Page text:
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Prison gerrymandering gives extra political power to legislators who have prisons in their districts. We put numbers on the problem and sparked a movement to protect our democratic process from the overgrown prison system.

Can you help us continue the fight? All gifts made this year will be automatically matched by other donors. Thank you.

Peter Wagner, Executive DirectorDonate

Hartford Courant column: “Count Inmates In Hometowns, Not In Cells”

by Leah Sakala, May 9, 2013

Hartford Courant Column

Tom Condon wrote a wonderful column for today’s Hartford Courant on why it’s time for the Connecticut legislature to pass a bill ending prison gerrymandering. Here’s an excerpt (although the full piece is absolutely worth a read):

From the perspective of fairness and democracy, prisoners should be counted in their towns of residence. To see why, look at the Connecticut General Assembly in the early 1960s. State representatives were allocated by town — one for towns under 5,000 in population and two for towns with more than 5,000. So as my late and great friend Judge Robert Satter observed, the rural towns of Union and Hartland, with 1,440 residents between them, had the same number of representatives as did Hartford, which then had more than 162,000 souls. Thus, small rural towns could dominate large cities.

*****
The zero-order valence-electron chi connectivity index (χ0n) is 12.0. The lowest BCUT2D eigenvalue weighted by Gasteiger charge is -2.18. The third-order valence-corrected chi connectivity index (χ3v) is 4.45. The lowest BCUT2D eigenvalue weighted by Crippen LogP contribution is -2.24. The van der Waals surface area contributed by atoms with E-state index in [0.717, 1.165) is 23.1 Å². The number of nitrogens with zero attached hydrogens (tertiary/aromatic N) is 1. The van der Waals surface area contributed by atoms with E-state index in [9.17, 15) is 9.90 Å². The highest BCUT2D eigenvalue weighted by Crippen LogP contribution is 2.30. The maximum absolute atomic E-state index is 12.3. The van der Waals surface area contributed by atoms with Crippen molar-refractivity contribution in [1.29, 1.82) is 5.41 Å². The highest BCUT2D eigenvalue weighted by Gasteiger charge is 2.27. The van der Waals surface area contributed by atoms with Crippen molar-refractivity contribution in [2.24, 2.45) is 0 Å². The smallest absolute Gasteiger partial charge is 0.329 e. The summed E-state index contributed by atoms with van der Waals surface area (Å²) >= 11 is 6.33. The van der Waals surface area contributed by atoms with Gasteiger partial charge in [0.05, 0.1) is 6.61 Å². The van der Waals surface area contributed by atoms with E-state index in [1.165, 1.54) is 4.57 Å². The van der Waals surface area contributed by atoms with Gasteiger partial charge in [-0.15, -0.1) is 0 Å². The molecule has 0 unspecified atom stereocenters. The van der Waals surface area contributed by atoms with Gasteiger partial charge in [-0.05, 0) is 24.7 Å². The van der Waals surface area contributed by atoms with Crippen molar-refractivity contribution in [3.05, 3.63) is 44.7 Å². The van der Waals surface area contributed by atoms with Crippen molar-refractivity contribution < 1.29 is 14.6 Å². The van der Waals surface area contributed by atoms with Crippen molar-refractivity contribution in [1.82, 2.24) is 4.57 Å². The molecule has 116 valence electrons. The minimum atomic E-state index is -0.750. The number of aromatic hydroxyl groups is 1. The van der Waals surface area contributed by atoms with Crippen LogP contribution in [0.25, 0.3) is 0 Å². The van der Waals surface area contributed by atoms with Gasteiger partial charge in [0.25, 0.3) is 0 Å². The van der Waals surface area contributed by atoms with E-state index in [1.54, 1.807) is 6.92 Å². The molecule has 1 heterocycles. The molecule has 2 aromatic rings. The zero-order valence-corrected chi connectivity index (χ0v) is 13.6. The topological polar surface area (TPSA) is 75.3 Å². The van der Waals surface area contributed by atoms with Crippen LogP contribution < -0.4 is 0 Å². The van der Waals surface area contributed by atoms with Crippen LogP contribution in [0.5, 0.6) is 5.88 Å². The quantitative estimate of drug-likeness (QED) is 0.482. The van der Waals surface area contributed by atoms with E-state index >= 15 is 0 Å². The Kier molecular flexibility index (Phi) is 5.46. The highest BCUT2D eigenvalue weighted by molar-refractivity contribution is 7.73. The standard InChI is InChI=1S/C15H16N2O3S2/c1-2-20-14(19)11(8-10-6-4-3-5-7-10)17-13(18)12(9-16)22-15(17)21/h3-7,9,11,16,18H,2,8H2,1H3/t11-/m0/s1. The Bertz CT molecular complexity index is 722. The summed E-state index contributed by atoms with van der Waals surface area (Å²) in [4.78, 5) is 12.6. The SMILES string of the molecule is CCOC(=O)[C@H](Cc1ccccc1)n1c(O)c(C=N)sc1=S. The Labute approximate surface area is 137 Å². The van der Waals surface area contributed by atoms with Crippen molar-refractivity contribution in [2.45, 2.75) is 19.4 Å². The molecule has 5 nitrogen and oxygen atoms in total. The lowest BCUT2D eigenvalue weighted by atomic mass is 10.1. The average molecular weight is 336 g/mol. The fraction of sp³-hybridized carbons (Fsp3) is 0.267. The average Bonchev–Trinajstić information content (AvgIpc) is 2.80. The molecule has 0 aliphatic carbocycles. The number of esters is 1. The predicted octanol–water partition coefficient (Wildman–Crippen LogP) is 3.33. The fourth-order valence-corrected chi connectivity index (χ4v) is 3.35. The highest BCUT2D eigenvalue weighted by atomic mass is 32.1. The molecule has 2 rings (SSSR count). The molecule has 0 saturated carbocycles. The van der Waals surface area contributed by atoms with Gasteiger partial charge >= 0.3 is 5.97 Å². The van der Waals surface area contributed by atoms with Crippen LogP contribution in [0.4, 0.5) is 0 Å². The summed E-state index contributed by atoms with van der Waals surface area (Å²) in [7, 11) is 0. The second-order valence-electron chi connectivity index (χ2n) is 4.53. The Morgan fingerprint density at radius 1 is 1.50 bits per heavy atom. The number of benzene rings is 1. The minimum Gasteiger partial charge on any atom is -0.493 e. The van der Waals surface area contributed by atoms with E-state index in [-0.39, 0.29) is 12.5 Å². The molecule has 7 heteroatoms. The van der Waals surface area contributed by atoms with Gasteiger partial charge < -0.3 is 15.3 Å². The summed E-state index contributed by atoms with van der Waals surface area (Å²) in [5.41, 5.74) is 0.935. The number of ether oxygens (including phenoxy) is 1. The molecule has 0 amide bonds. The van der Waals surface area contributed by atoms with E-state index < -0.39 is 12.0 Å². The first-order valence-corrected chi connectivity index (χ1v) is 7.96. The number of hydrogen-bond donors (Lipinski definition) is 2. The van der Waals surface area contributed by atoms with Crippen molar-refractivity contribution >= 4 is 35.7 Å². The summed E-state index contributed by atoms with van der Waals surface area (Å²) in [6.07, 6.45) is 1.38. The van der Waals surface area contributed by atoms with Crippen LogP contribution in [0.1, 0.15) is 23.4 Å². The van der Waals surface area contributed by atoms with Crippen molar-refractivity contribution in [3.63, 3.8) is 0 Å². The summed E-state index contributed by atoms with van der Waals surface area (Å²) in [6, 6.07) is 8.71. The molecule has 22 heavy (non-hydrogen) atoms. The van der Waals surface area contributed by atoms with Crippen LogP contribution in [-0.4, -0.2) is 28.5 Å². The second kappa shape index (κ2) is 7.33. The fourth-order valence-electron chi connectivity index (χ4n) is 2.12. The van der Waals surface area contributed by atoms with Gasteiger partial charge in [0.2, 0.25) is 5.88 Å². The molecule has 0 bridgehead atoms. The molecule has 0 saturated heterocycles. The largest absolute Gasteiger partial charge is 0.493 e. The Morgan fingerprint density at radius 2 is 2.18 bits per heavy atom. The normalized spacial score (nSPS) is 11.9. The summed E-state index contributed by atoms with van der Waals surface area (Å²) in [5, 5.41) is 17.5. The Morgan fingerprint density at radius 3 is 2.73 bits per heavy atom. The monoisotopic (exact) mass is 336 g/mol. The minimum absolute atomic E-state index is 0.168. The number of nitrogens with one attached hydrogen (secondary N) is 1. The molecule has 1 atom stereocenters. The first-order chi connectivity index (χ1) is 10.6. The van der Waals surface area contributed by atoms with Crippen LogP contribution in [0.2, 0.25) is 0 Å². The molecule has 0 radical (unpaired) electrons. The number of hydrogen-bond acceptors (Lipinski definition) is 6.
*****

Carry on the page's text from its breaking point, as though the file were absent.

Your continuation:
Such undemocratic malapportionment here and across the country led to the series of court cases espousing the “one man, one vote” rulings ordering that voting districts be apportioned on the basis of population — districts with roughly the same number of people.

But in Connecticut, most inmates cannot vote, and those who can — those who’ve not yet been sentenced or are in stir for a misdemeanor — must vote by absentee ballot in their towns of residence. So, we again have a form of malapportionment, what Peter Wagner of the Prison Policy Initiative calls “prison gerrymandering.”

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